UPDATE: When this was originally posted, I used the incorrect concept “metonym” to describe these gestures. The correct term is “synechdoche” and the post has been updated to reflect that.

Fhloston evacuation


When Fhloston Paradise’s bomb alarms finally go off (a full 15:06 after Zorg’s bomb actually starts. WTH, Fhloston?) four shipwide systems help evacuate the ship.

First, a klaxon is heard on a public address system across the ship. A recorded female voice calmly announces that…

This is a type A alert. For security reasons the hotel must be evacuated. Please proceed calmly to the lifeboats located in the main hallways.

This voice continues to speak a warning countdown, repeating the remaining time every minute, and then when there’s less than a minute at 15 second intervals, and each of the last 10 seconds.

Second, in the main hallway, small, rows of red beacon lights emerge out of the floor and begin flashing and blinking. They repeatedly flash in order to point the direction of the lifeboats.


Third, in the main hallway large arrows on the floor and “LIFEBOAT” lettering illuminate green to point travelers towards ingress points for individual lifeboats.

TheFifthElement-FhlostonEvacuation-007 TheFifthElement-FhlostonEvacuation-009

Fourth, the lifeboats themselves eject from the ship to get the passengers far from danger.



  • The voice warning is a trope, but a trope for a reason. For visually impaired guests and people whose attention is focused on, you know, escape, the audio will still help them keep tabs on the time they have left.
  • The racing lights provide a nice directionality (a similar interface would have helped Prometheus).
  • The arrows and beacons require no language skills to comprehend.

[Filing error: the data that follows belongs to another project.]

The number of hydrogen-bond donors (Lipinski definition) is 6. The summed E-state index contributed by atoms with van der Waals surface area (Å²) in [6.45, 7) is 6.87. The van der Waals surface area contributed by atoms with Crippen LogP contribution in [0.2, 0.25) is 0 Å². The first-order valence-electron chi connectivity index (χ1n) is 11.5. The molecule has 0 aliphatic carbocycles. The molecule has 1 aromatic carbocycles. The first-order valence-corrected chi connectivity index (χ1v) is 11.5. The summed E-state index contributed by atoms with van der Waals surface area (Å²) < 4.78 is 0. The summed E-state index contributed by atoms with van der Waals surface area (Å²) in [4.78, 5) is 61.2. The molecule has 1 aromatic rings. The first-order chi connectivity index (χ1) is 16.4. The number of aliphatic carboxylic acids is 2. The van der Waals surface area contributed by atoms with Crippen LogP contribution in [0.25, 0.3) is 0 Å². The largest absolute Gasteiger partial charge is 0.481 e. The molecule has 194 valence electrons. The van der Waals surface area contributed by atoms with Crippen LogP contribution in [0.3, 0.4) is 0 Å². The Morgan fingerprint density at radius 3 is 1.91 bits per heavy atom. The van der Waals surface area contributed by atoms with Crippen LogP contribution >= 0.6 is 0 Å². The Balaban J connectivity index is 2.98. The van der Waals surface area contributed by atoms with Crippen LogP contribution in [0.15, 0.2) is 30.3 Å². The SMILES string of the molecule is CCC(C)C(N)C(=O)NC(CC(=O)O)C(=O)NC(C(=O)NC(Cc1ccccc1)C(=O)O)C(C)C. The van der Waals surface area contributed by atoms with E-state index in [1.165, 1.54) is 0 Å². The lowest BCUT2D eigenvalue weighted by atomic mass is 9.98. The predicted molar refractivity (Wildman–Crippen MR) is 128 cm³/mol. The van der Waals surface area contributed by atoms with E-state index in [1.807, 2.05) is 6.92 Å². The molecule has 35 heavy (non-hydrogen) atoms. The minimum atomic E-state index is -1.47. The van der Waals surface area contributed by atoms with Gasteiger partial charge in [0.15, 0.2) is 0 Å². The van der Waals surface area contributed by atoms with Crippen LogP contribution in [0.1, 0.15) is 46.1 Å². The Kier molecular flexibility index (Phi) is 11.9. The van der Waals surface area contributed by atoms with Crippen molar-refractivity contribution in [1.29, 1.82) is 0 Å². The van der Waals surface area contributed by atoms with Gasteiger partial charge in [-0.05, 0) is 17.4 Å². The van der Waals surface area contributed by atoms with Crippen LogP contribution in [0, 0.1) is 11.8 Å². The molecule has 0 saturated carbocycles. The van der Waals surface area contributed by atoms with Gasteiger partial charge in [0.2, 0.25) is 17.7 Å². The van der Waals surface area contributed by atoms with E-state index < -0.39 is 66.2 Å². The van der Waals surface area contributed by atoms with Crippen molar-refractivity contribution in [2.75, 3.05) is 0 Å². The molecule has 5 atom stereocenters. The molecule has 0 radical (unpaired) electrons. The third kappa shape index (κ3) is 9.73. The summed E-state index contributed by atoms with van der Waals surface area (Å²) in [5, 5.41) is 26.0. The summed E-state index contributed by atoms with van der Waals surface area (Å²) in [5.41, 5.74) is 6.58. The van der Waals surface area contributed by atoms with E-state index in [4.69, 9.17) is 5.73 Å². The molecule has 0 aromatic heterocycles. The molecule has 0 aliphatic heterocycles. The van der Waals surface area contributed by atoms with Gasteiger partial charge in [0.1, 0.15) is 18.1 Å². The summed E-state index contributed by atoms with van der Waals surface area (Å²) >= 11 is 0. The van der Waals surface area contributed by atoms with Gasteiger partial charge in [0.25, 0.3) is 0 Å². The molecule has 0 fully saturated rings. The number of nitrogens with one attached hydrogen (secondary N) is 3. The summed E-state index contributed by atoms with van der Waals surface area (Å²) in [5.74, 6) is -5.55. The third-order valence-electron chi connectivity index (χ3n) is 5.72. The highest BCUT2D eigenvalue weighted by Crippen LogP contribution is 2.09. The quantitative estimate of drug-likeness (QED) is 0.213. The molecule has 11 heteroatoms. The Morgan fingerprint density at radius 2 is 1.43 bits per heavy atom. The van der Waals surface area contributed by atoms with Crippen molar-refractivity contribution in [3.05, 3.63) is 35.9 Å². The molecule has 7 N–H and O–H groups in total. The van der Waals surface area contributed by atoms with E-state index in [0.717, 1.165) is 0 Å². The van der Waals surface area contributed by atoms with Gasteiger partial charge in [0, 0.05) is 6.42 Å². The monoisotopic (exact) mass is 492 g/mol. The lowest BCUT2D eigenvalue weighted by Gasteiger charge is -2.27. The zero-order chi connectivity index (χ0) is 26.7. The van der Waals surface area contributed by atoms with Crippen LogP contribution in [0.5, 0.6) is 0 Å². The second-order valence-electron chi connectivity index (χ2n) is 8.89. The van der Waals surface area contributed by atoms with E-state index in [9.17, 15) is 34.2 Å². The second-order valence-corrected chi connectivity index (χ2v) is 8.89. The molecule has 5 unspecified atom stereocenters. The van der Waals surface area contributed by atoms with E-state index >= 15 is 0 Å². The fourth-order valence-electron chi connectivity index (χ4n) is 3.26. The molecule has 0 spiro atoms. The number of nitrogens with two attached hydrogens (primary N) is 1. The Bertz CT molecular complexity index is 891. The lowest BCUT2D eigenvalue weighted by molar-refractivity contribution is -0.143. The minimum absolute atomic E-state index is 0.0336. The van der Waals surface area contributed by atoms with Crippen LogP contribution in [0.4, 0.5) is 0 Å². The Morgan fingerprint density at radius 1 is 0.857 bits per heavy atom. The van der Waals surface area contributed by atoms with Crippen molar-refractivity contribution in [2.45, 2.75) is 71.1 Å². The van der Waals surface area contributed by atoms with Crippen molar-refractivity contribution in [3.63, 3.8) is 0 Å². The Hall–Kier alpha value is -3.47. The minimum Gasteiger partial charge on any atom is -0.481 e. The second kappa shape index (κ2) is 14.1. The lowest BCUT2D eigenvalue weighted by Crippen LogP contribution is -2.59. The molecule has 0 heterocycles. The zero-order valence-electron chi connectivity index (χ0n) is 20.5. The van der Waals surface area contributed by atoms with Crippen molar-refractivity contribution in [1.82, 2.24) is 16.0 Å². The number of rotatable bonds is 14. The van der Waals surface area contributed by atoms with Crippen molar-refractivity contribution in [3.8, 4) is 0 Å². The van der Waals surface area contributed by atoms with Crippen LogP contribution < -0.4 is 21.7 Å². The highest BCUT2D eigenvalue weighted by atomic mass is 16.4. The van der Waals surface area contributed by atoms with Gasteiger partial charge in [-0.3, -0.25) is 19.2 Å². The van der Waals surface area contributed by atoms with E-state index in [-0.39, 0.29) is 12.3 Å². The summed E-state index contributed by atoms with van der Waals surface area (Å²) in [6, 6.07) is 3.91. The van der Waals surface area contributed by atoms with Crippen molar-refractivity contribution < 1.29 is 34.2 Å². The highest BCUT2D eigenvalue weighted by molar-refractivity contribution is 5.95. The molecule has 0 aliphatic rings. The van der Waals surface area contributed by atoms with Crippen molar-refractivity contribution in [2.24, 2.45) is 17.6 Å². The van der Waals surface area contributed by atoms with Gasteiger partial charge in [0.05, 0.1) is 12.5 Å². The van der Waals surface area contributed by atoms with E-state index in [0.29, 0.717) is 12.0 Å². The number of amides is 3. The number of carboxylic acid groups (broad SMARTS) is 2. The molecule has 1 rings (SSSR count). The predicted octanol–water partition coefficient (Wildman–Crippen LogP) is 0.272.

• The voice warning and the “LIFEBOAT” signs do require language to comprehend. They couldn’t have used Running Man?
  • You know when’s a crappy time to add trip hazards to the floor? When a herd of panicked humans are going to be running over it. Seriously. There is no excuse for this.
  • The beacons and the arrows should be the same color. Green is the ISO standard for exit, so while we’re moving the beacon lights to the ceiling where they belong, we can swap them out for some #33cc00 beacons.
  • The green arrows at first seem badly placed as it’s difficult to see when there’s a crowd of people, but then you realize that when the room is empty, people will see and follow them. People in a crowd will just follow whatever direction the horde is currently going, and seeing the arrows is unnecessary. But in a light crowd, people will get a glimpse of the arrow and become stressed out over an occluded, potentially life-saving signal or worse, get trampled to death trying to stop and read it to make sure everyone is going the right way, so ultimately awful. Put that up on the ceiling or high on the walls, too. Because people genuinely panic.


Rhod’s rod


One of the most delightfully flamboyant characters in sci-fi is the radio star in The Fifth Element, Ruby Rhod. He wears a headpiece to hear his producers as well as to record his own voice. But to capture the voices of others, he has a technological staff that he carries.


The handle of the device has a microphone built into it. Because of the length of the staff, his reach to potential interviewees is extended. The literal in-your-face nature of the microphone matches Ruby’s in-your-face show.